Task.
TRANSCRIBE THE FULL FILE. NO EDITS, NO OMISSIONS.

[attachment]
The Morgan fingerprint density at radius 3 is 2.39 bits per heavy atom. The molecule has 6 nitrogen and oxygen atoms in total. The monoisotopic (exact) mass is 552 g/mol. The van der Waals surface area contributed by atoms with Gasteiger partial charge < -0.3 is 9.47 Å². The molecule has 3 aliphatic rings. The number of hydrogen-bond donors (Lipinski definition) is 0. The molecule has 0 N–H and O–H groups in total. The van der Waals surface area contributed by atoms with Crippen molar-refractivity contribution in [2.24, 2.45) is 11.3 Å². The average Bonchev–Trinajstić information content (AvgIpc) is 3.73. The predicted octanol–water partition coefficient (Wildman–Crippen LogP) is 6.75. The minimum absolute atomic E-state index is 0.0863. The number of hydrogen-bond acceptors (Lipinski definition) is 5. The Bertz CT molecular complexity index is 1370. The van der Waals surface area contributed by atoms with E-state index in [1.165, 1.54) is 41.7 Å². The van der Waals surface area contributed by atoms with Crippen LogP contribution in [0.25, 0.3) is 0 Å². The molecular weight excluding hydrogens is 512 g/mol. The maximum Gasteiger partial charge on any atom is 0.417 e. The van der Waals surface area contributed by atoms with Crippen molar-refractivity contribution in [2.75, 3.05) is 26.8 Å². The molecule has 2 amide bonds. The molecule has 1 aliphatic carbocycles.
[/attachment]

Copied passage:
The Morgan fingerprint density at radius 3 is 2.39 bits per heavy atom. The molecule has 6 nitrogen and oxygen atoms in total. The monoisotopic (exact) mass is 552 g/mol. The van der Waals surface area contributed by atoms with Gasteiger partial charge < -0.3 is 9.47 Å². The molecule has 3 aliphatic rings. The number of hydrogen-bond donors (Lipinski definition) is 0. The molecule has 0 N–H and O–H groups in total. The van der Waals surface area contributed by atoms with Crippen molar-refractivity contribution in [2.24, 2.45) is 11.3 Å². The average Bonchev–Trinajstić information content (AvgIpc) is 3.73. The predicted octanol–water partition coefficient (Wildman–Crippen LogP) is 6.75. The minimum absolute atomic E-state index is 0.0863. The number of hydrogen-bond acceptors (Lipinski definition) is 5. The Bertz CT molecular complexity index is 1370. The van der Waals surface area contributed by atoms with E-state index in [1.165, 1.54) is 41.7 Å². The van der Waals surface area contributed by atoms with Crippen LogP contribution in [0.25, 0.3) is 0 Å². The molecular weight excluding hydrogens is 512 g/mol. The maximum Gasteiger partial charge on any atom is 0.417 e. The van der Waals surface area contributed by atoms with Crippen molar-refractivity contribution in [2.75, 3.05) is 26.8 Å². The molecule has 2 amide bonds. The molecule has 1 aliphatic carbocycles.